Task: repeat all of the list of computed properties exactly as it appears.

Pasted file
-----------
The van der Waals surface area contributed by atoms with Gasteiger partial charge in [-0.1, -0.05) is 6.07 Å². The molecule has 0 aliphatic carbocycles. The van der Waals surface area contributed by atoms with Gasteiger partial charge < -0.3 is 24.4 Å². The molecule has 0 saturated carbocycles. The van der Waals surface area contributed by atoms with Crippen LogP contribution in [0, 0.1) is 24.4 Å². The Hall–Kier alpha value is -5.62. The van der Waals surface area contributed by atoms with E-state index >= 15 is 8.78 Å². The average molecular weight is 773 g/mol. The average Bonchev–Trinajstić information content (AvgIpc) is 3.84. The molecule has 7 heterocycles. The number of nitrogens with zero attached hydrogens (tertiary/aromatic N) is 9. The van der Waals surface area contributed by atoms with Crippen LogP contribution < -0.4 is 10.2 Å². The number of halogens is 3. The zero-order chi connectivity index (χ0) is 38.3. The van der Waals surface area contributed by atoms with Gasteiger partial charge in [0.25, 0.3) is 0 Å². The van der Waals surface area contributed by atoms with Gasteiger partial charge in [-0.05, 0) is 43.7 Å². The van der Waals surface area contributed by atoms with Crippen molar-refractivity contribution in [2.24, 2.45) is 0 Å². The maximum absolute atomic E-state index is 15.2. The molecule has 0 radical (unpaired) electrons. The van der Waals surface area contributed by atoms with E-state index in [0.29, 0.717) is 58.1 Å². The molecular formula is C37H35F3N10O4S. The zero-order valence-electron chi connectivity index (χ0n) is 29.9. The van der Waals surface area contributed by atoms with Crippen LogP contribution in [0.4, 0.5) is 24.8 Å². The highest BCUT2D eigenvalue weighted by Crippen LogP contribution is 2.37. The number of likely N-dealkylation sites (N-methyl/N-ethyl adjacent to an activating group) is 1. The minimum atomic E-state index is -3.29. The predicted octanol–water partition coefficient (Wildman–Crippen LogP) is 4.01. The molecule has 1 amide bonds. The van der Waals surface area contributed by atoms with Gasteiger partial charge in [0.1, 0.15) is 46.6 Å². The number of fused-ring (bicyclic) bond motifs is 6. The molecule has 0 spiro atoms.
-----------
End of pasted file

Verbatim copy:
The van der Waals surface area contributed by atoms with Gasteiger partial charge in [-0.1, -0.05) is 6.07 Å². The molecule has 0 aliphatic carbocycles. The van der Waals surface area contributed by atoms with Gasteiger partial charge < -0.3 is 24.4 Å². The molecule has 0 saturated carbocycles. The van der Waals surface area contributed by atoms with Crippen LogP contribution in [0, 0.1) is 24.4 Å². The Hall–Kier alpha value is -5.62. The van der Waals surface area contributed by atoms with E-state index >= 15 is 8.78 Å². The average molecular weight is 773 g/mol. The average Bonchev–Trinajstić information content (AvgIpc) is 3.84. The molecule has 7 heterocycles. The number of nitrogens with zero attached hydrogens (tertiary/aromatic N) is 9. The van der Waals surface area contributed by atoms with Crippen LogP contribution < -0.4 is 10.2 Å². The number of halogens is 3. The zero-order chi connectivity index (χ0) is 38.3. The van der Waals surface area contributed by atoms with Gasteiger partial charge in [0.25, 0.3) is 0 Å². The van der Waals surface area contributed by atoms with Gasteiger partial charge in [-0.05, 0) is 43.7 Å². The van der Waals surface area contributed by atoms with Crippen molar-refractivity contribution in [2.24, 2.45) is 0 Å². The maximum absolute atomic E-state index is 15.2. The molecule has 0 radical (unpaired) electrons. The van der Waals surface area contributed by atoms with E-state index in [0.29, 0.717) is 58.1 Å². The molecular formula is C37H35F3N10O4S. The zero-order valence-electron chi connectivity index (χ0n) is 29.9. The van der Waals surface area contributed by atoms with Crippen LogP contribution in [0.4, 0.5) is 24.8 Å². The highest BCUT2D eigenvalue weighted by Crippen LogP contribution is 2.37. The number of likely N-dealkylation sites (N-methyl/N-ethyl adjacent to an activating group) is 1. The minimum atomic E-state index is -3.29. The predicted octanol–water partition coefficient (Wildman–Crippen LogP) is 4.01. The molecule has 1 amide bonds. The van der Waals surface area contributed by atoms with Gasteiger partial charge in [0.1, 0.15) is 46.6 Å². The number of fused-ring (bicyclic) bond motifs is 6. The molecule has 0 spiro atoms.